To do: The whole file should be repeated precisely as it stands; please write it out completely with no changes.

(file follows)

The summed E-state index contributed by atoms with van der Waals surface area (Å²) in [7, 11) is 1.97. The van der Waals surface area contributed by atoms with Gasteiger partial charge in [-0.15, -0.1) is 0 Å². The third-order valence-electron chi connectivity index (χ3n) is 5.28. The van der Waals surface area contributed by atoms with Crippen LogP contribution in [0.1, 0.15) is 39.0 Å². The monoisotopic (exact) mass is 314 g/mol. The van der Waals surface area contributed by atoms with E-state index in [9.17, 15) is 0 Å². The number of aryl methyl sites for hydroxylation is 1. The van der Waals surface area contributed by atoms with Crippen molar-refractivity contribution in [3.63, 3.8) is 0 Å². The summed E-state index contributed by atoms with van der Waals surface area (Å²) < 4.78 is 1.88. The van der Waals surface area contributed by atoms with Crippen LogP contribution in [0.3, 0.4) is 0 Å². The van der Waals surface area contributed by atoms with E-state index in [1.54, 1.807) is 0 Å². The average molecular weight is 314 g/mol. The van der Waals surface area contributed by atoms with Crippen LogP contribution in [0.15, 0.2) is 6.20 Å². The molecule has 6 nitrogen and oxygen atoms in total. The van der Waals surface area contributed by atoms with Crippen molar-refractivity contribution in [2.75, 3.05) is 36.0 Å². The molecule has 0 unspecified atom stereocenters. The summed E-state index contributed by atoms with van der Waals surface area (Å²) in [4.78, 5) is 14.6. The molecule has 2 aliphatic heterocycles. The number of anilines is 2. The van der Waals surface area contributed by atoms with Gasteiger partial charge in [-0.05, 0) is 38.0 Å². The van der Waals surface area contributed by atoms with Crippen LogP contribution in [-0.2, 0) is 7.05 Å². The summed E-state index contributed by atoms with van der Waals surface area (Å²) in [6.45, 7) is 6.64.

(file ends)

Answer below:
The summed E-state index contributed by atoms with van der Waals surface area (Å²) in [7, 11) is 1.97. The van der Waals surface area contributed by atoms with Gasteiger partial charge in [-0.15, -0.1) is 0 Å². The third-order valence-electron chi connectivity index (χ3n) is 5.28. The van der Waals surface area contributed by atoms with Crippen LogP contribution in [0.1, 0.15) is 39.0 Å². The monoisotopic (exact) mass is 314 g/mol. The van der Waals surface area contributed by atoms with E-state index in [9.17, 15) is 0 Å². The number of aryl methyl sites for hydroxylation is 1. The van der Waals surface area contributed by atoms with Crippen molar-refractivity contribution in [3.63, 3.8) is 0 Å². The summed E-state index contributed by atoms with van der Waals surface area (Å²) < 4.78 is 1.88. The van der Waals surface area contributed by atoms with Crippen LogP contribution in [0.3, 0.4) is 0 Å². The van der Waals surface area contributed by atoms with E-state index in [1.54, 1.807) is 0 Å². The average molecular weight is 314 g/mol. The van der Waals surface area contributed by atoms with Crippen LogP contribution in [0.15, 0.2) is 6.20 Å². The molecule has 6 nitrogen and oxygen atoms in total. The van der Waals surface area contributed by atoms with Crippen molar-refractivity contribution in [2.75, 3.05) is 36.0 Å². The molecule has 0 unspecified atom stereocenters. The summed E-state index contributed by atoms with van der Waals surface area (Å²) in [4.78, 5) is 14.6. The molecule has 2 aliphatic heterocycles. The number of anilines is 2. The van der Waals surface area contributed by atoms with Gasteiger partial charge in [-0.05, 0) is 38.0 Å². The van der Waals surface area contributed by atoms with Crippen LogP contribution in [-0.2, 0) is 7.05 Å². The summed E-state index contributed by atoms with van der Waals surface area (Å²) in [6.45, 7) is 6.64.